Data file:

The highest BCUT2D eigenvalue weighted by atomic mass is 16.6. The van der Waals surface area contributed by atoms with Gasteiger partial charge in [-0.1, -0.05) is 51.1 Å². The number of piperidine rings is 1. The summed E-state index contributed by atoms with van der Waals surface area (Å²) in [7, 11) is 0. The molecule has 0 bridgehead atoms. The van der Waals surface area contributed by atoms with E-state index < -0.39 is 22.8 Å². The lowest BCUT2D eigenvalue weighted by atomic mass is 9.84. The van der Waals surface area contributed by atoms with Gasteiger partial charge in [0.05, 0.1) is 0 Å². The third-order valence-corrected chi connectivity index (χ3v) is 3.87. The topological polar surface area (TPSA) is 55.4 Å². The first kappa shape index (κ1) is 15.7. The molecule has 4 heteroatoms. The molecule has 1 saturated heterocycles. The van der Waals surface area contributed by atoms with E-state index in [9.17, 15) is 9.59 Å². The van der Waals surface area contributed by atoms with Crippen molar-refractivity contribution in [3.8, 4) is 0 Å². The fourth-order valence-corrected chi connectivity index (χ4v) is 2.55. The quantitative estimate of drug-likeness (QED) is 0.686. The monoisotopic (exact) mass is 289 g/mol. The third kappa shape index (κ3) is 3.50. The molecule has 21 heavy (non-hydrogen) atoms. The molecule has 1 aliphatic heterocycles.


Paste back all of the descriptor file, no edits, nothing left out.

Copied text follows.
The highest BCUT2D eigenvalue weighted by atomic mass is 16.6. The van der Waals surface area contributed by atoms with Gasteiger partial charge in [-0.1, -0.05) is 51.1 Å². The number of piperidine rings is 1. The summed E-state index contributed by atoms with van der Waals surface area (Å²) in [7, 11) is 0. The molecule has 0 bridgehead atoms. The van der Waals surface area contributed by atoms with E-state index < -0.39 is 22.8 Å². The lowest BCUT2D eigenvalue weighted by atomic mass is 9.84. The van der Waals surface area contributed by atoms with Gasteiger partial charge in [0.05, 0.1) is 0 Å². The third-order valence-corrected chi connectivity index (χ3v) is 3.87. The topological polar surface area (TPSA) is 55.4 Å². The first kappa shape index (κ1) is 15.7. The molecule has 4 heteroatoms. The molecule has 1 saturated heterocycles. The van der Waals surface area contributed by atoms with E-state index in [9.17, 15) is 9.59 Å². The van der Waals surface area contributed by atoms with Crippen molar-refractivity contribution in [3.8, 4) is 0 Å². The fourth-order valence-corrected chi connectivity index (χ4v) is 2.55. The quantitative estimate of drug-likeness (QED) is 0.686. The monoisotopic (exact) mass is 289 g/mol. The third kappa shape index (κ3) is 3.50. The molecule has 21 heavy (non-hydrogen) atoms. The molecule has 1 aliphatic heterocycles.